Fasting and Pilgrimage: The Final Pillars of Islam

“ayah,” or verses from the Qur’ān that talk about Ramadan. (Credit: Photo 15601451 / Fasting © Mohamed Osama | Dreamstime.com.)

By Kathy Keary

Part 18. The full series is here: The Contemplative Spirit of Islam.

The Fourth Pillar of Islam — Fasting

The Night of Power occurred during the ninth month of Islam’s lunar calendar. As you may recall, this is when the Angel Gabriel began transmitting the Qur’ān to Muhammad. Ramadan takes place in this ninth month of the Islamic calendar. During this month-long period, Muslims refrain from food, drink and intimate relations from dawn to dusk.

This challenging tradition is so important to Muslims that adherence to this practice is the fourth pillar of Islam.

If a Muslim is unable to fast for health reasons or difficult circumstances, then that individual is required to feed a hungry person if they can do so (Out of Darkness, 177).

Self-purification is key to fulfilling this observance. This timeframe is marked by a renewed dedication to boosting one’s self-restraint to promote a guard against moral and spiritual shortcomings.

The Prophet Muhammad describes this ritual as when “the gates of paradise are open, the gates of hell are closed, and the devils are in chains.”

Muhammad instructed his followers to approach Ramadan with serious intent to “cultivate in one’s self the attributes of God” (Fragrance, 132). Jamal Rahman asserts:

The purpose of the fast is to remind us to dedicate ourselves to the taming of the petty impulses and negative patterns of the ego so that we may evolve in compassion, awareness, and righteous deeds. Thus, by disciplining our bodies we nourish our souls. In the imagery of our friend Rumi, the body is like a flute. If the soundbox is stuffed, there can be no music (Out of Darkness, 177).

The 27th night of Ramadan is known as the Night of Power. Special attention is paid to prayer. It is believed on this special night that Allah gives the angels and Spirits special permission to come down and join in this holy worship.

Each evening an iftar dinner takes place at sunset which is the breaking of the fast. Muhammad described this traditional meal as one of the joys of fasting giving Muslims a taste of paradise. (The last few years, the Renewal Center has joined our Muslim brothers and sisters from the Dialogue Institute of Kansas City for an iftar, which includes prayer, a meal and a talk about Islam.)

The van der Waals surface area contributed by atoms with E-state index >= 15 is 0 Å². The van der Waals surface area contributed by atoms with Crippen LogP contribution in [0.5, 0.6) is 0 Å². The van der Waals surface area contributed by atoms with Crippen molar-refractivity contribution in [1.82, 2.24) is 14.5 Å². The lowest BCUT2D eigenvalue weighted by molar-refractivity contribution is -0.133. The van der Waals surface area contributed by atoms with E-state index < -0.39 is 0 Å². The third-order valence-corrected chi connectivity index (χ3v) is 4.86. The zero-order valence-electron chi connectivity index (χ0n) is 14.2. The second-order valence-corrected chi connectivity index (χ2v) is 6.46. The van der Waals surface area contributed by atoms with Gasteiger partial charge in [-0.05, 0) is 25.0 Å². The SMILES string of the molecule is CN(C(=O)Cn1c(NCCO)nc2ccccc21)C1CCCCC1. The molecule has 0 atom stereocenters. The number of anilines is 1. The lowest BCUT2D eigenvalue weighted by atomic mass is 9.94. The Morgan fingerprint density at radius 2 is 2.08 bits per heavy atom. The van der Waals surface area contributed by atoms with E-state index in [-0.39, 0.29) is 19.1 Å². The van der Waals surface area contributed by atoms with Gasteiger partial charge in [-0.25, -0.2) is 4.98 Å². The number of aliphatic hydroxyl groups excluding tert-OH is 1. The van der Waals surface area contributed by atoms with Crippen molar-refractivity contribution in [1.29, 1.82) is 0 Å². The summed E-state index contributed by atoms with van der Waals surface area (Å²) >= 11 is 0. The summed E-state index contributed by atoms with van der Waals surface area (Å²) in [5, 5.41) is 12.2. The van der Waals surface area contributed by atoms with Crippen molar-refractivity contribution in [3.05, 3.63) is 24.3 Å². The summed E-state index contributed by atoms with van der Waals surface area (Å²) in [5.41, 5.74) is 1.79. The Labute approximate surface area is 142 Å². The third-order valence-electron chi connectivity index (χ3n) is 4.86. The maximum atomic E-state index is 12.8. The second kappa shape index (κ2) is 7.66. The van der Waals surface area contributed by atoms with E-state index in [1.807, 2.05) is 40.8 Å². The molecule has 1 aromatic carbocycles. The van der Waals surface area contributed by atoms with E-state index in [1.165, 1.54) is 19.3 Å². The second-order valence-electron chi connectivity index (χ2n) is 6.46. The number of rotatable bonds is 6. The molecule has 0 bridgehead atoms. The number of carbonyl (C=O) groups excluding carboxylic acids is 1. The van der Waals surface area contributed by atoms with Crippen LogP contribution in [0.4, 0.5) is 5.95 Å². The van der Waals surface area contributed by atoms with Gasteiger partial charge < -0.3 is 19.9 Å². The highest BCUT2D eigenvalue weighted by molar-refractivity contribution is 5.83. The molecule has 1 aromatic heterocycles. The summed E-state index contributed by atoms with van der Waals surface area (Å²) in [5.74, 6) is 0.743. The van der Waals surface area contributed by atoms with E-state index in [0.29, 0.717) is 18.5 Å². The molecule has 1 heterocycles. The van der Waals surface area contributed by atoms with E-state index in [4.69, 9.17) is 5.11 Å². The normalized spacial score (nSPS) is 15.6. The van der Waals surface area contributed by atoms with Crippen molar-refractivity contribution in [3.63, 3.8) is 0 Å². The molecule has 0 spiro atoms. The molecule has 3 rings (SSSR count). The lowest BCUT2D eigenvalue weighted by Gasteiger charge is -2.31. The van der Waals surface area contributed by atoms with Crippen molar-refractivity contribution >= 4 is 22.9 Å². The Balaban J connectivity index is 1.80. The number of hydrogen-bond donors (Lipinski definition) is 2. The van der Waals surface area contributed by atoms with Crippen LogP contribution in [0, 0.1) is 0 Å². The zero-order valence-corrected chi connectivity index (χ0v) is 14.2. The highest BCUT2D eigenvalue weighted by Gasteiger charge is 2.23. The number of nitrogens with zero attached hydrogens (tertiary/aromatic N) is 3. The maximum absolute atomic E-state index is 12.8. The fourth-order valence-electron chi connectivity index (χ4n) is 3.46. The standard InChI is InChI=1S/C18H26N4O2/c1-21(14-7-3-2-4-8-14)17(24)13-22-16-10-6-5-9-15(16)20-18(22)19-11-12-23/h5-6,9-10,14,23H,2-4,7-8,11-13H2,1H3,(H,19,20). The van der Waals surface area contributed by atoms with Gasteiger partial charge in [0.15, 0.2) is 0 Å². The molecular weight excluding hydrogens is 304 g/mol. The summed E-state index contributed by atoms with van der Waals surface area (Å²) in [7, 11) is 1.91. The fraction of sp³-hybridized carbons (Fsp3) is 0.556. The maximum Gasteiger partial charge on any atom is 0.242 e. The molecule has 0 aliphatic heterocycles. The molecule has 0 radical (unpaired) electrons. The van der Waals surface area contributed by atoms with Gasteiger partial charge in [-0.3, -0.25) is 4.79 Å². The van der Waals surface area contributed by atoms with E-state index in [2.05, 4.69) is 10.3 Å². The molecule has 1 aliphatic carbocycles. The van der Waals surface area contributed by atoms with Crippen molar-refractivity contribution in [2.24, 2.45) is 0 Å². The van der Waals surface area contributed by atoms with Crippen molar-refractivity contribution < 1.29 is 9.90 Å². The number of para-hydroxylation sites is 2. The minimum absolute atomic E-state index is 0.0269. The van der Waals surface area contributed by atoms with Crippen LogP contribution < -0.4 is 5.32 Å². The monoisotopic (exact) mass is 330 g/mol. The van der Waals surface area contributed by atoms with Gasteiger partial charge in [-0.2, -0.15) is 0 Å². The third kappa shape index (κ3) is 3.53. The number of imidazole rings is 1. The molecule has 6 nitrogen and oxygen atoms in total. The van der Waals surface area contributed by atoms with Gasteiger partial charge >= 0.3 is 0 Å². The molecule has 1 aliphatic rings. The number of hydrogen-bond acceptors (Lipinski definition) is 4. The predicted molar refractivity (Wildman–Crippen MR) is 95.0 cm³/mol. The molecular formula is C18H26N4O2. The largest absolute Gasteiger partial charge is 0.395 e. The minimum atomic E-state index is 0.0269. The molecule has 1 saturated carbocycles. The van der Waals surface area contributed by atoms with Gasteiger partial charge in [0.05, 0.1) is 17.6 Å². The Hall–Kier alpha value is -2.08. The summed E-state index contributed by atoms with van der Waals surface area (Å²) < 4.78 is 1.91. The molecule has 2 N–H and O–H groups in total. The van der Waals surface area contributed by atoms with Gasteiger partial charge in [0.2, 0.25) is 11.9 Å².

The second joy of fasting is known as Īd, a holiday that follows the appearance of the new moon that marks the end of Ramadan. Rahman describes this special celebration as a “foretaste of the breathless joy and delight felt in glimpsing God’s face on the Day of Judgement” (Fragrance, 133).

The image above shows “ayah,” or verses from the Qur’ān that talk about Ramadan. (Credit: Photo 15601451 / Fasting © Mohamed Osama | Dreamstime.com.)

The Fifth Pillar of Islam — Pilgrimage

We will now turn our focus to the fifth and final Pillar of Islam known as Hajj. The word, “Hajj,” means to set out with a definite purpose. The Qur’ān instructs every Muslim who is physically and financially able to journey to the holy city of Mecca to participate in the rituals of Hajj. This six-day sacred journey takes place during the 12th month of the Islamic calendar. The pilgrimage includes rituals to honor the Prophet Muhammad and Abraham. By participating in Hajj, one demonstrates their love of God (Fragrance, 134).

The ceremony includes circling the sacred Kabah multiple times. This is the building at the center of Islam’s most revered mosque considered the holiest site in Islam. It is believed that invisible heavenly beings join in the worship of God. The walk symbolizes the individual’s desire to draw close to Allah.

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The tradition also involves visiting the Plain of Arafat where God made his primordial covenant with humanity. The site is also known to be the place where Adam and Eve were reunited on earth after their fall from grace. In this holy site, Muslims pray for forgiveness for themselves and others.

Hajj also includes a trip to Minā, the place where Abraham, Hagar, and Ishmael resisted temptation. Muslims throw stones at a wall to symbolize their resolve to resist the wiles of the devil.

The ritual includes sacrificing an animal and distributing the meat to those living in poverty. This act symbolizes sacrificing one’s ego at the altar of God. The final act is to circle the Kabah once again as the participants call to mind that their real homeland is in the celestial realm.

Notably, men and women wear the same white clothing, with the color representing purity and truth. Wearing the same clothing unifies the group as one people joined together to express their love of God. Muhammad preached the importance of community which this pilgrimage exemplifies (Fragrance, 135).

We invite you to stay tuned for our next article where we will explore the Islamic view of death and the hereafter.

References

Rahman, Jamal; Elias, Kathleen Schmitt; and Redding, Ann Holmes. Out of Darkness Into Light: Spiritual Guidance in the Quran with Reflections from Christian and Jewish Sources. Harrisburg, New York: Morehouse Publishing, 2009.

Rahman, Jamal. The Fragrance of Faith: The Enlightened Heart of Islam. Bath, England: The Book Foundation, 2004.

[Kathy Keary, a Precious Blood Companion and spiritual director, holds a master’s degree in theological studies and is a graduate of the Atchison Benedictine’s Sophia Center’s Souljourners Program, an intense study of spirituality and spiritual direction. Kathy believes that the divine is present and active in all of life and encourages others to be awakened to the God in all including the divine within. She enjoys accompanying others on their journey to wholeness discovering the person they were created to be.]

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